New Forgiveness for Auto-Enroll Errors, But With a Catch

Published on May 27, 2015


Last month we talked about some of the knowledge gaps with an auto-enrollment plan.  
The good news is the IRS eased the penalties for automatic enrollment errors in April, but there is a catch in order to qualify*. 

Here’s What You Need to Know

Let’s look at two scenarios to see how the new safe harbor correction method compares to the old correction method.


      Scenario 1                                                                Scenario 2

$1,066                                                                           $0

New Correction Method                                                         New Correction Method 


$2,200                                                                        $1,134

Old Correction Method                                                            Old Correction Method

The Error: Frank’s auto-enrollment at 4% was missed on January 1, 2014.
Scenario 1 has a company match of 50% on first 4%. Scenario 2 has no match.  
See footnote for plan and calculation details.**


Why the Penalty Drops

From the two scenarios above, the penalty for making a mistake is no longer as costly because your client is not required to make up 50% of the salary deferral on behalf of the employee.  
This removes a major objection a lot of plan sponsors had toward adopting the auto-enrollment feature into the plan.  

The Catch

Be aware that the plan must find and correct an error to withhold within 9.5 months after the plan year in which the failure occurred, or the old penalties apply.  

3 Practical Ways You Can Help Your Clients Benefit From These Changes:  

Tip 1:  Some advisors have not recommended automatic enrollment plans to certain plan sponsors because of the potential penalties under the old correction methods. But as we see from the two scenarios above, the penalty for making a mistake is no longer as costly. Let your clients and prospects know the penalties have been updated so they can take another look at auto-enrollment.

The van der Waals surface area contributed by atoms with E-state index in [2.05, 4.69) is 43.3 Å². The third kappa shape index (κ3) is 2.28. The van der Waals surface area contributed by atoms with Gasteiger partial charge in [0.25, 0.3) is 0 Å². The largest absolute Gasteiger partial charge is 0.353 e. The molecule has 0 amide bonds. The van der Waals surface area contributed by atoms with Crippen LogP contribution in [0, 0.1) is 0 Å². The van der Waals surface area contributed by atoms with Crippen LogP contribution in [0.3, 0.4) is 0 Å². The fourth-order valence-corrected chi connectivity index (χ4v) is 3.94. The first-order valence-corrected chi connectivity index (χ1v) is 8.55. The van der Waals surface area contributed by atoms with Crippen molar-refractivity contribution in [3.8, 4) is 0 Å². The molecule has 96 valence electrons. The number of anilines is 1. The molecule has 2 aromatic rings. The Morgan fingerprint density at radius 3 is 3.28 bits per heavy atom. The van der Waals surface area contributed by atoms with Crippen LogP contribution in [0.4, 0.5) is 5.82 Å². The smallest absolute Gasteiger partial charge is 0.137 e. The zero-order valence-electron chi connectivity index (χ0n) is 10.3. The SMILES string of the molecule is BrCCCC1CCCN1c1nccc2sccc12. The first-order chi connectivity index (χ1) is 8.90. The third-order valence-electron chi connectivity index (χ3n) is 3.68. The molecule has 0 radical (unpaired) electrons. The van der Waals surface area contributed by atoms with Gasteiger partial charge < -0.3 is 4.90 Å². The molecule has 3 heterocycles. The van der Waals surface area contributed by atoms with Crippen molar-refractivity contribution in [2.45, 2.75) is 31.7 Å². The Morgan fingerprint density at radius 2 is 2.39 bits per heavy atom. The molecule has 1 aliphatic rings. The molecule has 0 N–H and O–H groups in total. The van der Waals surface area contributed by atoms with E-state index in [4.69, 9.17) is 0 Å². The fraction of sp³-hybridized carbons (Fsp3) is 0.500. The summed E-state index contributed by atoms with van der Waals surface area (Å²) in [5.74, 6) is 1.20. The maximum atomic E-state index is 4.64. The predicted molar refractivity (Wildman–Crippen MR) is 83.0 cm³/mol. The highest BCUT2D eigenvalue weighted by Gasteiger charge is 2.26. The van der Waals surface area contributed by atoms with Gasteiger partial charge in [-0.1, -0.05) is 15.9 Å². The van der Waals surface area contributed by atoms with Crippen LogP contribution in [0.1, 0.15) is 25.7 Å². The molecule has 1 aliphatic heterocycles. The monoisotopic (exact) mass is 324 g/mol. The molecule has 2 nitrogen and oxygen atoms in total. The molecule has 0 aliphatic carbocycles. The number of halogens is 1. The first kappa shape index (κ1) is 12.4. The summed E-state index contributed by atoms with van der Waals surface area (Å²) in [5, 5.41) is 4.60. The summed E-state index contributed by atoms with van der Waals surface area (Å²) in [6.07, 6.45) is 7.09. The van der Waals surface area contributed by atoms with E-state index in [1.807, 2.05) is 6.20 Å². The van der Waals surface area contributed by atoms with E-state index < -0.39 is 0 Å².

Tip 2:  Suggest to your clients who have adopted auto-enrollment that you meet every spring to review the plan together. This will help ensure errors are caught and corrected in accordance with the new safe harbor correction methods on auto-enrollment. 
Tip 3:  Some clients will want to have a third party review the plan periodically to make sure the auto-enrollments have been handled correctly. For these types of clients, you might suggest they look at hiring a TPA that offers 3(16) services. 3(16) services handle many of the HR functions for the plan. If you would like more information about 3(16) services, contact Avintus at 615-577-9932 or
* On April 2, 2015, the IRS released revenue procedure 2015-28. In a nutshell, whenever a plan sponsor misses elective deferrals for an eligible employee under an automatic enrollment or automatic escalation feature, they no longer have to make a qualified non-elective contribution (QNEC) for the missed deferrals assuming certain criteria are met. (
**Frank Smith makes $50,000 annually, should have been default enrolled on January 1, 2014 at 4%, with a company match of 50%. The error was caught in January 2015, so Frank missed out on deferring $2,000 for the year and a match of $1,000 plus lost earnings. Under the old regulations, the plan sponsor would be required to make a QNEC of half of the missed deferrals, the entire missed match, and the earnings. Estimating total missed earnings of $200 on the deferrals and match, here is how the costs would compare under the old correction method versus the new.